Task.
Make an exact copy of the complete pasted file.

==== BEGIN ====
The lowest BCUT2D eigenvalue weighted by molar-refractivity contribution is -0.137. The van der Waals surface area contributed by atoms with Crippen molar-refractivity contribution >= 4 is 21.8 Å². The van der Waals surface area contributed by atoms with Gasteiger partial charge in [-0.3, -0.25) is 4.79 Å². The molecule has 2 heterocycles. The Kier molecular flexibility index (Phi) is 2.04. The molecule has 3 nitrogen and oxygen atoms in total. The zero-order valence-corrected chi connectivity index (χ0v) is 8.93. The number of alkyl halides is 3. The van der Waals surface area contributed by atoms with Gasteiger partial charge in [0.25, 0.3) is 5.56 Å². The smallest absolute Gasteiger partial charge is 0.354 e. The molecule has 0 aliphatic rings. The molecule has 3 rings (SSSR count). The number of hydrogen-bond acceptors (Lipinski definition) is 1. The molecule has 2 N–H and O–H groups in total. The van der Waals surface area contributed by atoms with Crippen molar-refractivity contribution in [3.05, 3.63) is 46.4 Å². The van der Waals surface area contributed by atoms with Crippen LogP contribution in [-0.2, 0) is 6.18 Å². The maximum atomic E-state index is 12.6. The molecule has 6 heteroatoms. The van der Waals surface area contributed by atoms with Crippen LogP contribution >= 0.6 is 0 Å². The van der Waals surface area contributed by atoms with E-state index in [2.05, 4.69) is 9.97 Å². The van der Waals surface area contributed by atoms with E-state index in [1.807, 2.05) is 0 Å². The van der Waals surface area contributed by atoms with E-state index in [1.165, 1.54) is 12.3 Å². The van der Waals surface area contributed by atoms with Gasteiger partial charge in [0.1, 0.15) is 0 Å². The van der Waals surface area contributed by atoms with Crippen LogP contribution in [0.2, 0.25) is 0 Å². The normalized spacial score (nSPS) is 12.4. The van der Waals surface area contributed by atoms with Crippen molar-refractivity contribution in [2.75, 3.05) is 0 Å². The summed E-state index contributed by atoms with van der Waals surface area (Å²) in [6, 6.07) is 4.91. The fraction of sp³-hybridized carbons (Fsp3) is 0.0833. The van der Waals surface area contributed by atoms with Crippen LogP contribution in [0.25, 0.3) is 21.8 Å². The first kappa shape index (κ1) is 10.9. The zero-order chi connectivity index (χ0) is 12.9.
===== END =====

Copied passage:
The lowest BCUT2D eigenvalue weighted by molar-refractivity contribution is -0.137. The van der Waals surface area contributed by atoms with Crippen molar-refractivity contribution >= 4 is 21.8 Å². The van der Waals surface area contributed by atoms with Gasteiger partial charge in [-0.3, -0.25) is 4.79 Å². The molecule has 2 heterocycles. The Kier molecular flexibility index (Phi) is 2.04. The molecule has 3 nitrogen and oxygen atoms in total. The zero-order valence-corrected chi connectivity index (χ0v) is 8.93. The number of alkyl halides is 3. The van der Waals surface area contributed by atoms with Gasteiger partial charge in [0.25, 0.3) is 5.56 Å². The smallest absolute Gasteiger partial charge is 0.354 e. The molecule has 0 aliphatic rings. The molecule has 3 rings (SSSR count). The number of hydrogen-bond acceptors (Lipinski definition) is 1. The molecule has 2 N–H and O–H groups in total. The van der Waals surface area contributed by atoms with Crippen molar-refractivity contribution in [3.05, 3.63) is 46.4 Å². The van der Waals surface area contributed by atoms with Crippen LogP contribution in [-0.2, 0) is 6.18 Å². The maximum atomic E-state index is 12.6. The molecule has 6 heteroatoms. The van der Waals surface area contributed by atoms with Crippen LogP contribution >= 0.6 is 0 Å². The van der Waals surface area contributed by atoms with E-state index in [2.05, 4.69) is 9.97 Å². The van der Waals surface area contributed by atoms with E-state index in [1.807, 2.05) is 0 Å². The van der Waals surface area contributed by atoms with E-state index in [1.165, 1.54) is 12.3 Å². The van der Waals surface area contributed by atoms with Gasteiger partial charge in [0.1, 0.15) is 0 Å². The van der Waals surface area contributed by atoms with Crippen LogP contribution in [0.2, 0.25) is 0 Å². The normalized spacial score (nSPS) is 12.4. The van der Waals surface area contributed by atoms with Crippen molar-refractivity contribution in [2.75, 3.05) is 0 Å². The summed E-state index contributed by atoms with van der Waals surface area (Å²) in [6, 6.07) is 4.91. The fraction of sp³-hybridized carbons (Fsp3) is 0.0833. The van der Waals surface area contributed by atoms with Crippen LogP contribution in [0.25, 0.3) is 21.8 Å². The first kappa shape index (κ1) is 10.9. The zero-order chi connectivity index (χ0) is 12.9.